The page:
DALLAS (AP) - Larry Brown was a young assistant on coach Dean Smith’s staff at North Carolina in the mid-1960s when he turned down his first head coaching offer.
At the time, Brown didn’t think he was ready. But Smith asked him where he’d like to coach one day.
“I said, of course North Carolina, but I didn’t ever want to see him step down,” Brown recalled. “So I said Stanford, Northwestern, Princeton and Vanderbilt. … Great academically and great conferences and great areas to live.”
A record nine NBA jobs later, and a quarter century after leading Kansas to an NCAA title, the 72-year-old Brown found that kind of fit in his return to coaching this season at SMU.
“We don’t have the tradition of Carolina, Duke, Kentucky, UCLA,” said Brown, whose Mustangs are off to a 9-4 start. “But I don’t think we’ll shortchange a kid in terms of getting an education and coaching them up and giving them a chance to be successful.”
For anyone who thought the Hall of Fame coach went to SMU as a figurehead for a struggling program with a pending move to the ever-changing Big East Conference, it quickly becomes clear why he’s back in the game.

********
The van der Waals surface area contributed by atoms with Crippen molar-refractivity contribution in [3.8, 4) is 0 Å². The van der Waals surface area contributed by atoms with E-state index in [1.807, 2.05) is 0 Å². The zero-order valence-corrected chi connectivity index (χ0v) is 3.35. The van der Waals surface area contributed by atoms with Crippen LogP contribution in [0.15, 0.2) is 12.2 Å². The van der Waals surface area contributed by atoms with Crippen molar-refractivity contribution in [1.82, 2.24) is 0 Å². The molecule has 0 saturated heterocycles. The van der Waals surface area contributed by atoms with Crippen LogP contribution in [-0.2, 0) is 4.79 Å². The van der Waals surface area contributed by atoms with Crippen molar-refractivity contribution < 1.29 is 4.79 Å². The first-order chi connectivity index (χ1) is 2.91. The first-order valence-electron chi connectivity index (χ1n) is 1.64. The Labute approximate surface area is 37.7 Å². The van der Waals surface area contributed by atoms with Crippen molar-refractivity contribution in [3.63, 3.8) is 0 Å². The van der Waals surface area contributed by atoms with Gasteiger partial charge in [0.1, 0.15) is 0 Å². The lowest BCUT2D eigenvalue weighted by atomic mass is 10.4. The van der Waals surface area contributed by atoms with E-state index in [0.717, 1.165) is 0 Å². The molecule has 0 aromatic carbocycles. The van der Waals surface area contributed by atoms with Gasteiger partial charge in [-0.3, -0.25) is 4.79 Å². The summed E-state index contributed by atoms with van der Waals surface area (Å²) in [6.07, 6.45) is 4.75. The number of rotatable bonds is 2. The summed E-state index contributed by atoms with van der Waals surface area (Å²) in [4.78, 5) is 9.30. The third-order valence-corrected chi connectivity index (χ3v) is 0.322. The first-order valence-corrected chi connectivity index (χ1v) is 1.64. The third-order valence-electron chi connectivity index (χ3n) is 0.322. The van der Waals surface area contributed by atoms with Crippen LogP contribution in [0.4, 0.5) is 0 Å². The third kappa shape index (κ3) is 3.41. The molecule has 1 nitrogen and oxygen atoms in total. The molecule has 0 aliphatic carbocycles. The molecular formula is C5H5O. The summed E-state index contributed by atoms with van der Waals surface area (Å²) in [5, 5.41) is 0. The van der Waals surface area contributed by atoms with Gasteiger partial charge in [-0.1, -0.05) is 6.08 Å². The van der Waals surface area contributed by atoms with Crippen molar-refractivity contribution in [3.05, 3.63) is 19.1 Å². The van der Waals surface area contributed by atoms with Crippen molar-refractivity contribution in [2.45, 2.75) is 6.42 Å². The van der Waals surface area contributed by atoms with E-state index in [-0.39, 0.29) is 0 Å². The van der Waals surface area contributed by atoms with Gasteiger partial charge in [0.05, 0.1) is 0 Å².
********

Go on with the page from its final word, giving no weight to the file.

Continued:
“The only reason I took a job is because I love to coach and teach, and this school afforded me this opportunity,” he said.
Brown had to be told during early games to stay in the coaching box. He holds out his hands questioning a non-call by a referee, tries to prompt his team to run its play at the right pace and chides a player for hanging on the rim after a dunk.
During practice, Brown gets right in the middle of his post players to demonstrate what he wants them to do. He swishes a shot to start a drill, then moves up and down the court, waving his hands to direct the action.
“We all thought that he may come in, be like the GM figure. … That’s so wrong,” SMU junior guard Nick Russell said. “He’s in practice, and he’s screaming, and he’s running and he’s dribbling and shooting hook shots. He’s doing it all. He’s involved and his presence is felt day in and day out.”
While home in the Philadelphia area with his wife and two high school-age kids, Brown spent many days at Villanova games and practices with coach Jay Wright. Brown also visited friends like Kansas coach Bill Self, Kentucky’s John Calipari and Maryland’s Mark Turgeon, but stayed away from NBA arenas.
“He’s a piece of work,” Wright said. “I do miss him, but I know how happy he is down there.”
Tim Jankovich was Illinois State’s head coach the past five seasons after working on Self’s staff. He had one of his best Redbirds teams coming back this season, but couldn’t pass up the opportunity to work with Brown, a coach he has always followed and studied.
“What’s struck me is the amount of energy that he has,” said Jankovich, SMU’s associate head coach and Brown’s expected successor. “His energy is that of someone 20 years younger. … He’s still passionate about the game.”